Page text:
South Africa’s attempts in the past eight years to help craft the African “progressive” public policy landscape are closely identified with the “African Agenda”, or African renaissance — the progressive Africanist policies of President Thabo Mbeki and his continental allies.
A primary goal of this “African Agenda” is to integrate the continent into the global economy on the basis of “mutual responsibility” and “mutual accountability”. Mbeki and his allies have therefore sought to persuade a majority of African governments to support their agenda by engaging in “trade-off diplomacy” with the West.
South Africa’s “African Agenda” is an impressive and ambitious plan as it involves a wide range of measures to make democratic political systems, peace and security and accelerated economic growth the cornerstones of development in Africa.
Yet there are concerns throughout the continent about South Africa’s “giantism”. There is fear and resentment of Tshwane behaving like, and harbouring the goals of, a domineering hegemon. There is thus a perception in some quarters that South Africa wants to dominate its region.
It is important that Tshwane monitors these concerns and does not act in ways that reinforce these perceptions. To its credit, it has pushed for multilateral conduct and mechanisms within the African Union (AU), the New Partnership for Africa’s Development (Nepad) and the Southern African Development Community (SADC).
Mbeki has built strategic partnerships with key African leaders — particularly Nigeria’s former president Olusegun Obasanjo, Algeria’s Abdelaziz Bouteflika and Mozambique’s Joaquim Chissano and, more recently, Tanzania’s Jakaya Kikwete — in coordinating their African foreign policy strategies.
In addition Tshwane has encouraged Africa’s regional economic communities, such as SADC, the Economic Community of West African States (Ecowas) and the Intergovernmental Authority on Development (IGAD) to reform and streamline their work to be consistent with Nepad and the AU.
Fully aware of the central role that the AU — the continent’s premier pan-African institution — must play in political and economic affairs, South Africa, unsurprisingly, took the lead at the Durban summit in July 2002 when the Organisation of African Unity was formally buried and the AU was born.
The South African-based unicameral Pan-African Parliament (PAP) — a symbol of the country’s continental leadership aspirations — is key among the 18 new organs for which the AU’s constitutive Act of 2000 makes provision. But, while the PAP could well become one of Africa’s most important representative institutions, there were reports by May last year that it was experiencing financial difficulties caused by non-paying members.
A major challenge for the AU will be to convince its member states of the need to pool some of their sovereignty under the umbrella of the organisation and its organs. This challenge is being played out in the “great debate” about a “United States of Africa” in which idealistic “federalists”, such as Libya’s Moammar Gadaffi, are pitted against pragmatic “gradualists”, such as Mbeki.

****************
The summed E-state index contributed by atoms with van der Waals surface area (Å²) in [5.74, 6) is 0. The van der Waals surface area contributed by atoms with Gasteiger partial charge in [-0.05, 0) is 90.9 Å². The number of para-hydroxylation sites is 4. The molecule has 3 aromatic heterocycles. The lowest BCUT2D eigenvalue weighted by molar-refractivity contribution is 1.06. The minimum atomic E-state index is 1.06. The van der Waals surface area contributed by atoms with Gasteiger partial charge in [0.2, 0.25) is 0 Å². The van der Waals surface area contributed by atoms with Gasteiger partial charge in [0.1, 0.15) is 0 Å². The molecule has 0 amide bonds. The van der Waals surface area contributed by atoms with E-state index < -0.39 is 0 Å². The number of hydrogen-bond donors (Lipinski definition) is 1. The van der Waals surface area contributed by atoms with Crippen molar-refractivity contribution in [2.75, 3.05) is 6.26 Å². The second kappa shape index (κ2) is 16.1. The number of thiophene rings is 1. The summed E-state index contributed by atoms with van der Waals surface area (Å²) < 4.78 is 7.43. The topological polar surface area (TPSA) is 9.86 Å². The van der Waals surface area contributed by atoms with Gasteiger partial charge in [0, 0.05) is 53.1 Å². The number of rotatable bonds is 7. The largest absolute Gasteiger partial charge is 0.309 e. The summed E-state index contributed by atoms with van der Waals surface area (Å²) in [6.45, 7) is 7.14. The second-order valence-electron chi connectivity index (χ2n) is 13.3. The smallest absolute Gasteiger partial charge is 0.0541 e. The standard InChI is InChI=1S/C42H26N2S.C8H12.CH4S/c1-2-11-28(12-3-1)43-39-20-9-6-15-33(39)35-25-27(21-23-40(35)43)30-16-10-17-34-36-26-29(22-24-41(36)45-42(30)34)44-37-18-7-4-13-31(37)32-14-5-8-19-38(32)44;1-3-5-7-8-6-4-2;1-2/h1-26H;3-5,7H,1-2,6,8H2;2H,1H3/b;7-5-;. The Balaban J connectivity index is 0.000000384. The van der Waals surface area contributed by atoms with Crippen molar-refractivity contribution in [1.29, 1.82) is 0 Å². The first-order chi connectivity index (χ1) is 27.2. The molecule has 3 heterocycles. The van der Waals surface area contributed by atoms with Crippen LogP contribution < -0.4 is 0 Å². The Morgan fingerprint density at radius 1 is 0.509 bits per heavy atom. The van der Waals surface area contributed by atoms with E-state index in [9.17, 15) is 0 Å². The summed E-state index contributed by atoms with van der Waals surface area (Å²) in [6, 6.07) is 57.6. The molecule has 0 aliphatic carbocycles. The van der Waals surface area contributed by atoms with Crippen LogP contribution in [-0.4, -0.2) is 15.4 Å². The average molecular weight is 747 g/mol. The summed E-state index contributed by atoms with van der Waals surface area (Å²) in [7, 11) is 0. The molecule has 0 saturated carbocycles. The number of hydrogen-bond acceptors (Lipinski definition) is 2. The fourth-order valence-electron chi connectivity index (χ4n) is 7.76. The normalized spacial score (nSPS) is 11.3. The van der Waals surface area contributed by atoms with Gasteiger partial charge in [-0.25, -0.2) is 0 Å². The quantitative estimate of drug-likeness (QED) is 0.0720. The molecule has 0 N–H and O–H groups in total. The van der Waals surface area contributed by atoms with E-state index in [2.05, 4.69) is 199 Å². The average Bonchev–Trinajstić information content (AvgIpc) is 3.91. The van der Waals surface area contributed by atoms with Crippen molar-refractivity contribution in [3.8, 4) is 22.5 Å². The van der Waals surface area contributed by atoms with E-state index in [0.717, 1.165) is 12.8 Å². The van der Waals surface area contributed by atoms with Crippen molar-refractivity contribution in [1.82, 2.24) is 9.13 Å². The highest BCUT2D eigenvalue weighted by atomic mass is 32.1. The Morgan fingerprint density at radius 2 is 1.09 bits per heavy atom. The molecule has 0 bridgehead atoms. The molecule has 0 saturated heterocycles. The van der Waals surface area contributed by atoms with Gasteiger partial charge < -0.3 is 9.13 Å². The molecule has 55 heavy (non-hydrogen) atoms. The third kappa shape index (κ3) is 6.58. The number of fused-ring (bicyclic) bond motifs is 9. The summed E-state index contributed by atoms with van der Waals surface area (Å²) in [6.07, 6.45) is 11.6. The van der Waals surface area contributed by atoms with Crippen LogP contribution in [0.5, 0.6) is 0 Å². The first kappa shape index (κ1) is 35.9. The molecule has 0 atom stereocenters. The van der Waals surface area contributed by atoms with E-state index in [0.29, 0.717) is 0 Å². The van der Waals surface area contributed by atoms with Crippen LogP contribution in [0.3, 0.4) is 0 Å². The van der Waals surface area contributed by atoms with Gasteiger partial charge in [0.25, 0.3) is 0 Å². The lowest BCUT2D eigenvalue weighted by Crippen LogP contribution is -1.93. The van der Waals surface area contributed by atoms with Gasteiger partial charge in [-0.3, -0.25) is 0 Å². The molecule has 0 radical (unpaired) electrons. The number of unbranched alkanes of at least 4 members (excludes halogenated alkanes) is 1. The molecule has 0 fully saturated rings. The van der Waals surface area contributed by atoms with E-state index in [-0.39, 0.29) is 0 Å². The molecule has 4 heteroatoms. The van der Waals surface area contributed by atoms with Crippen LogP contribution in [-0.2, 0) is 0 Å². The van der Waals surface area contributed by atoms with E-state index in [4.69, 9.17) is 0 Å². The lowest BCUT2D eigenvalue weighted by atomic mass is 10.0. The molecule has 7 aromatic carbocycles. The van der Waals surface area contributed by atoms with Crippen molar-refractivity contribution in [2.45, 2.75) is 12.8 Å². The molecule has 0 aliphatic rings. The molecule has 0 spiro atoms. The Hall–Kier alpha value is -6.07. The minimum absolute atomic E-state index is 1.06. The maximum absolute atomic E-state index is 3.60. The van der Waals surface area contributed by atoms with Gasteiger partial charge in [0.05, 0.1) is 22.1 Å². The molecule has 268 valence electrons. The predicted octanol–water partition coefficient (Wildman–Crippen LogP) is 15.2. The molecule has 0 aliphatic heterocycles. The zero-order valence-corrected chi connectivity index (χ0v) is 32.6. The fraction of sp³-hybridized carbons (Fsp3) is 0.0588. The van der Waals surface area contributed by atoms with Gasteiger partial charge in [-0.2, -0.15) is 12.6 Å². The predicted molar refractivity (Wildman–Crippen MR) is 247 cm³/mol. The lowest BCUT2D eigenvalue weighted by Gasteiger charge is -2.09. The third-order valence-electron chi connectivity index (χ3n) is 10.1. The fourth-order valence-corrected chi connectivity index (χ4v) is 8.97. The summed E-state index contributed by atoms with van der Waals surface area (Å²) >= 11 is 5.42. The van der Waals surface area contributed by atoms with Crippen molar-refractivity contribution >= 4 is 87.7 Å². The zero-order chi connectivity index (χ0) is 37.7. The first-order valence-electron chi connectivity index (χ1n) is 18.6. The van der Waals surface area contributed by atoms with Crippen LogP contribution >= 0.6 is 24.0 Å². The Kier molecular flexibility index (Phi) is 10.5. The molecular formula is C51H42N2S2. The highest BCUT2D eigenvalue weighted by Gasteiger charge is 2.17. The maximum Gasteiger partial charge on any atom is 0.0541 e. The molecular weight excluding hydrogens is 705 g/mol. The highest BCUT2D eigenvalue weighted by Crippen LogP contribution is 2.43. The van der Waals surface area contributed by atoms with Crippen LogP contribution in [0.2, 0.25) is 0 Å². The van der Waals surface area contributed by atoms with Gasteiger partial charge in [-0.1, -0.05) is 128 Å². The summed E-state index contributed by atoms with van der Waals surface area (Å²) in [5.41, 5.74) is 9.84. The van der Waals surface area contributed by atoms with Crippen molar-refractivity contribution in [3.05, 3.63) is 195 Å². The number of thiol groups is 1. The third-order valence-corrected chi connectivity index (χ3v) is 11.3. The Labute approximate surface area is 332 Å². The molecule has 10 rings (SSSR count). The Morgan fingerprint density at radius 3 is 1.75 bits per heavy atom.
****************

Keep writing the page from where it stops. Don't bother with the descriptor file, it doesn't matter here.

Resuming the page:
South Africa has long been instrumental in articulating the right to intervene in the affairs of member states in grave circumstances. Nelson Mandela and Mbeki both consistenly argued for a continental intervention regime and a move away from the OAU’s obsession with the principle of non-interference in domestic affairs.
But if South Africa played a key role in the making of the AU, it had an even more influential role in the creation of Nepad, which was driven largely by Mbeki. The partnership is based on African leaders holding one another accountable in exchange for the recommitment of the industrialised world to Africa’s development. This epitomises Tshwane’s Africa strategy — so much so that it has caused irritation among other African governments.
South Africa was so determined to see Nepad succeed that, by last year, it was seeking to transform Nepad into its own domestic socio-economic plan, leading to a perception throughout the continent that South Africa would allow Nepad to rival the AU.
One of the most innovative programmes advocated by Mbeki and his allies was the introduction of an African Peer Review Mechanism (APRM) in 2003. There were great expectations for the success of South Africa’s own peer review process in 2005/06 since the country was such a central player in the articulation of Africa’s emerging governance architecture.
Yet the South African process kicked off with great animosity and tension between the government and local civil society actors. Many South African NGOs were critical of what they regarded as the “controlled” nature of the South African process, charging that the government was seeking to dominate and dictate it.
In November last year the leaked report of the APRM’s Panel of Eminent Persons on South Africa made critical recommendations in areas such as: unemployment; capacity constraints and poor service delivery; poverty and inequality; land reform; violence against women and children; HIV/Aids; corruption; crime; xenophobia and racism; and managing diversity.
The report was met with objections from the South African government. Whether and how the tension over South Africa’s APRM draft report is resolved is likely to have a huge effect on a process that Tshwane was so instrumental in creating and shaping.
Nevertheless, it is the creation of the AU and Nepad that are most likely to be regarded as Mbeki’s greatest legacies.
Chris Landsberg is director of the Centre for Policy Studies in Johannesburg